Daniel Gill, Merrill, Thomas A. | 7/15/2006 1:58:10 AM
Although a Houma couple’s discovery of what was thought to be "cuculoupe" in their garden has been touted in media across the country, experts now say further study revealed it isn’t a new vegetable or fruit after all.
Home vegetable gardeners in Houma recently contacted their local LSU AgCenter office and made the news with a fruit said to have resulted from a cross between a cucumber and a cantaloupe. They named the unusual looking fruit a "cuculoupe."
LSU AgCenter specialists now say, however, the "cuculoupe" isn’t a "cuculoupe."
"Although cucumbers and cantaloupes are related, they belong to different species," LSU AgCenter horticulturist Dr. Jimmy Boudreaux explains. "As a result of the genetic differences between them, cucumbers and cantaloupes cannot successfully cross-pollinate each other.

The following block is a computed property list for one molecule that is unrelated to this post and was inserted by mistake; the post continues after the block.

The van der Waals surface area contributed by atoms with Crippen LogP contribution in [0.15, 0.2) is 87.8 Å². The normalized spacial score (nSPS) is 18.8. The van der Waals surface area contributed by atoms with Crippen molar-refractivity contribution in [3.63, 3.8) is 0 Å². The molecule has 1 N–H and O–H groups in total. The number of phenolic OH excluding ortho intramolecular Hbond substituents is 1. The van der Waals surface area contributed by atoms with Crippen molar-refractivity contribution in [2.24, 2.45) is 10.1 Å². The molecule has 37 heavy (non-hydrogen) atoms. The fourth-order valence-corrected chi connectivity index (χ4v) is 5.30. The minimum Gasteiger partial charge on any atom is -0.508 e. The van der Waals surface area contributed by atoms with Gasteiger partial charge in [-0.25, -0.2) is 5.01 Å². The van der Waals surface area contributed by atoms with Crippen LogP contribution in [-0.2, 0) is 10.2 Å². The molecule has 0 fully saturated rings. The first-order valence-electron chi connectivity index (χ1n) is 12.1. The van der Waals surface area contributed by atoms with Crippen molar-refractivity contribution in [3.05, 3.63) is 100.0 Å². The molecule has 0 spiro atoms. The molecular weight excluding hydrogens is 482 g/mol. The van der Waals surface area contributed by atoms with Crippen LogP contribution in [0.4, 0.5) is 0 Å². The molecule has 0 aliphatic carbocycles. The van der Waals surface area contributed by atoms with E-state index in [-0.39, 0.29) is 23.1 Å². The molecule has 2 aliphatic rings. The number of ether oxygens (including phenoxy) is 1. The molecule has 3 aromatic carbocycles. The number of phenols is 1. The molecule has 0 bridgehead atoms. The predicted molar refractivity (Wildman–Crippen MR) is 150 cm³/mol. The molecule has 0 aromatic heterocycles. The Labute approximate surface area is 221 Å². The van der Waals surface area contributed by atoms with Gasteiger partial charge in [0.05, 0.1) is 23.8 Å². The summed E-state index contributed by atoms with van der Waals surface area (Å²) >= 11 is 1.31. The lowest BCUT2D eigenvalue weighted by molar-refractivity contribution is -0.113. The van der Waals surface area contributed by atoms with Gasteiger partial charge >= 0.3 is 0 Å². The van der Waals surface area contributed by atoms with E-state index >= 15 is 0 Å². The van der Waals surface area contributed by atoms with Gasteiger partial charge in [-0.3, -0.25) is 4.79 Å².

"That means that the so-called ‘cuculoupe’ cannot be the result of a cross between a cantaloupe and cucumber."
LSU AgCenter horticulturist Dan Gill and other experts say the odd-looking produce in question most closely resembles a vegetable known as the Armenian cucumber.
"Despite its common name, the Armenian cucumber actually is a melon," Gill explains, adding it belongs to the same species as muskmelons and cantaloupes, "Cucumis melo."
"It is possible a stray Armenian cucumber seed was in a package of cucumber or cantaloupe seeds that were planted into the garden," Gill says.
For help with your lawn and garden questions or if you need information on a variety of topics ranging from crops and livestock to food and health, visit www.lsuagcenter.com or contact your parish LSU AgCenter Extension office.
The LSU AgCenter and the LSU College of Agriculture